Willis O'Brien was born in Oakland, California. He first left home at the age of eleven to work on cattle ranches, and again at the age of thirteen when he took on a variety of jobs including farmhand, factory worker, fur trapper, cowboy, and bartender. During this time he also competed in rodeos and developed an interest in dinosaurs while working as a guide to palaeontologists in Crater Lake region. He spent his spare time sculpting and illustrating and his natural talent lead to him being employed first as draftsman in an architect's office and then as a sports cartoonist for the San Francisco Daily News. During this time he also became a professional boxer, winning his first nine bouts but retiring after an unsuccessful tenth. He subsequently worked for the railroad, first as a brakeman and later a surveyor, as a professional marble sculptor, and was assistant to the head architect of the 1913 San Francisco World's Fair, where some of his work was displayed. During this time he made models, including a dinosaur and a caveman, which he animated with the assistance of a local newsreel cameraman. San Francisco exhibitor Herman Wobber saw this 90-second test footage and commissioned O'Brien to make his first film, The Dinosaur and the Missing Link: A Prehistoric Tragedy (1915) for a budget of $5,000.
Thomas A. Edison was impressed by the film and O'Brien was hired by the Edison Company to animate a series of short films with a prehistoric theme, these included R.F.D. 10,000 B.C. and Prehistoric Poultry (both 1917). During this time he also worked on other Edison Company productions including Sam Loyd's The Puzzling Billboard and Nippy's Nightmare (both 1917), which were the first stop-motion films to combine live actors with stop motion models. These film led to a commission from Herbert M. Dawley to write, direct, co-star and produce the effects for another dinosaur film, The Ghost of Slumber Mountain (1918), for a budget of $3,000. The collaboration was not a happy one and Dawley would cut the 45-minute film down to 11-minutes and claim credit for O'Brien's pioneering effects work, which combined realistic stop-motion animated prehistoric models with live action. The film grossed over $100,000 and Dawley used the cut effects footage in a sequel Along the Moonbeam Trail (1920) and the documentary Evolution (1923), but O'Brien received little financial reimbursement from this success.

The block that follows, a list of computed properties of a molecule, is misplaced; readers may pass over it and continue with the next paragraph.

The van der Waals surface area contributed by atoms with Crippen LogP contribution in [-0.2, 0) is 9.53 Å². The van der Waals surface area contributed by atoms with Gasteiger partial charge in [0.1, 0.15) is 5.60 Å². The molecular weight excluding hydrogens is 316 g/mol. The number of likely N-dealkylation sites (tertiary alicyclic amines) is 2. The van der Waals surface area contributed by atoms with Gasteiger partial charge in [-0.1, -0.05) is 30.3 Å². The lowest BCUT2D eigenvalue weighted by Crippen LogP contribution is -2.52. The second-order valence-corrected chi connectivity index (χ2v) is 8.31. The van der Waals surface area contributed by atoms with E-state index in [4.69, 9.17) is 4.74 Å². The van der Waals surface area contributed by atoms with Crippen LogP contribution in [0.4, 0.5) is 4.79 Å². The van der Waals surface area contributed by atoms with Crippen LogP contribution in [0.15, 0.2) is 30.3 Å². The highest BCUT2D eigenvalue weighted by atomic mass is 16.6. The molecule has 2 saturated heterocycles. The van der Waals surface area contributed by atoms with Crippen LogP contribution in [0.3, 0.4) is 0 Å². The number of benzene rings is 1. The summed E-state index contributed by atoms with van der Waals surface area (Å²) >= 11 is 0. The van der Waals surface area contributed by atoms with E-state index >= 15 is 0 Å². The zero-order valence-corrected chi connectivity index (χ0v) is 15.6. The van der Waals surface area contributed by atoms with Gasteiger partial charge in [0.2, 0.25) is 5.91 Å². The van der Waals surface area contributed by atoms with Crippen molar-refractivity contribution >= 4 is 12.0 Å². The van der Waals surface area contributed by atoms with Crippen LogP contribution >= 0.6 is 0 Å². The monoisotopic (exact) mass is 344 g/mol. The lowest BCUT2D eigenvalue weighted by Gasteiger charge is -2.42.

The film however did help to secure his position on Harold H. Hoyt's The Lost World. For his early, short films O'Brien created his own characters out of clay, although for much of his feature career he would employ Richard and Marcel Delgado to create much more detailed stop-motion models (based on O'Brien's designs) with rubber skin built up over complex, articulated metal armatures. The models contained a bladder inside the skeleton model that could be inflated and deflated to give the illusion of breathing. Sir Arthur Conan Doyle, who appeared in the prologue to the film based on his novel of the same name, reportedly showed a reel of O'Brien's animation from the film to his friends, claiming it was real footage of living dinosaurs, to try to convince them that his story was based on fact.
O'Brien was married to Hazel Ruth Collette in 1925 and they had two sons together, William and Willis, Jr., but the marriage was an unhappy one, which O'Brien was reportedly forced into and rebelled against with drinking, gambling, and extra-marital affairs. The couple were divorced by 1930 and the two boys remained with their mother, who had begun to show unbalanced behaviour. By 1931 Hazel had been diagnosed with cancer and tuberculosis, while William also contracted tuberculosis resulting in blindness in one eye and then the other.
Throughout this time O'Brien worked with Hoyt on a series of cancelled projects included Atlantis for First National studio, Frankenstein, and Creation for RKO Pictures, which was finally cancelled in 1931 with only 20-minutes of effects footage to show for an estimated $120,000 development cost. The studio's head of production, Merian C. Cooper, had recommended the cancellation of O'Brien's project as he thought the story was boring but he was impressed by the effects work and saw how it could be used to facilitate the development of his own pet project about a giant gorilla battling Komodo dragons. O'Brien and the dinosaur models he had created for the cancelled project were put to work on what was to become his most famous film, King Kong (1933).